Unacceptable control for;

Volunteer corn, cocklebur, johnsongrass, morningglory

Exhibit 2

Two key outcomes of conjoint sealing both relate to the issue of pricing. First, in quantifying the contribution of each factor to brand selection decision making, marketers ean determine the overall importance of price. Exhibit 2 shows that price accounts for 15% of the decision proeess in this case, being about half as important as control of grasses (28%) but almost twice as important as crop injury risk (8%). Second, in t"neasuring the sensitivity to each descriptor of a factor, the price elasticity function of the product category emerges. Exhibit 3 shows that the same percentage price ehange results in tnuch greater loss in preference with a price increase (a difference of -.40 utile) than a gain in preference with a price deerease (a difference of -I-.25 utile). From the perspective of pricing research, although conjoint represents a major advance over previous methodologies, it suffers from two major limitations: • Cotijoint typically understates the itnportance of price in brand selection. This is particularly so when brand is not included as one of the trade-off faetors (as is often the ease), so respondents tend to use price as a proxy for quality, thereby dampening price elasticity. • The technique yields a generic priee elasticity function for the product category as a whole. The same curve is assumed to apply to all brands within the category, regardless of their pereeived performance and/or imagery. SECOND GENERATION Brand/Price Trade-off To overcome the limitations of conjoint scaling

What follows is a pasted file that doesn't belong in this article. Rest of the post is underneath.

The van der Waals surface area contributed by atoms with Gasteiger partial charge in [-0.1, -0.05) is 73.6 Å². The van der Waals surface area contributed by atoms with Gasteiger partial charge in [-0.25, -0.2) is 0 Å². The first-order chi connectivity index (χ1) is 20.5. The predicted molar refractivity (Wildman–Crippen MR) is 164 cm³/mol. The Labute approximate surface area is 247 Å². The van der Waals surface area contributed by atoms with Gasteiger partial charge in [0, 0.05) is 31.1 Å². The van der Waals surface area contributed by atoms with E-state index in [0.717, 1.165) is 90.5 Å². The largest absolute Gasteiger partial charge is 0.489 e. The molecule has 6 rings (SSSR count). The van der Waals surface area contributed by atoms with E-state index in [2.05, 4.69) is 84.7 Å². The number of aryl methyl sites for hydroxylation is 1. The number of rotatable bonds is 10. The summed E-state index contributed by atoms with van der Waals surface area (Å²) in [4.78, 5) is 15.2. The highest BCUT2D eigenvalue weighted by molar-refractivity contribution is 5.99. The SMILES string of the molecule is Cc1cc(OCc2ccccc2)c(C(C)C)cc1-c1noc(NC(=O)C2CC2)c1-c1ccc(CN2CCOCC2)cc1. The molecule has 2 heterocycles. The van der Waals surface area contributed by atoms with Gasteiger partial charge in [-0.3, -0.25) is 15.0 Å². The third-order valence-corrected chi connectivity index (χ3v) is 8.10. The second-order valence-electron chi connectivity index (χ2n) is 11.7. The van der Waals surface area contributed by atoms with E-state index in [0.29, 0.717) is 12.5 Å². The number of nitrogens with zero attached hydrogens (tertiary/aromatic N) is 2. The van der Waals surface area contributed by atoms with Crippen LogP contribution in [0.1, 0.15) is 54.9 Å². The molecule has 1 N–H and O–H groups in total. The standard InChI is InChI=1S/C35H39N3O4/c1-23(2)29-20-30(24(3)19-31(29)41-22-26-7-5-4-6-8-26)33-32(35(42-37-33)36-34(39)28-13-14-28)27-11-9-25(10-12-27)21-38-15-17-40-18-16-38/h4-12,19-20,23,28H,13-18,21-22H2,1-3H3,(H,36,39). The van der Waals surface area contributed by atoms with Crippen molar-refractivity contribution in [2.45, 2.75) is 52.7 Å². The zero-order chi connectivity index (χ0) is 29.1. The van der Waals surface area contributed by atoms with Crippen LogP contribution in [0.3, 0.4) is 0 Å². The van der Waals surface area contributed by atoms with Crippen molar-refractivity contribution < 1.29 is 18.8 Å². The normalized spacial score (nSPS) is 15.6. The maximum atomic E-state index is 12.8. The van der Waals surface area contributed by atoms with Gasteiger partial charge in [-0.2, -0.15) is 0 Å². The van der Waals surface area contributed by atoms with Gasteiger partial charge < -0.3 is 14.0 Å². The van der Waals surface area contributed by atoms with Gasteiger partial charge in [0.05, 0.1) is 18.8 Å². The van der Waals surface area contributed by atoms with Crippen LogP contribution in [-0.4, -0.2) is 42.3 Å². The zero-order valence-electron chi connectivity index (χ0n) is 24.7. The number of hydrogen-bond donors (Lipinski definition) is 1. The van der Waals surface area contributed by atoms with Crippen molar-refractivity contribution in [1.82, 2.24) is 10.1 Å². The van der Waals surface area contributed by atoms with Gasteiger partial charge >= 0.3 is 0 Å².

Contribution of price to brand selection Broadcast cost per acre Crop injury risk Soil residual activity Mode of application Control for 4 broadleaves Control for 5 grasses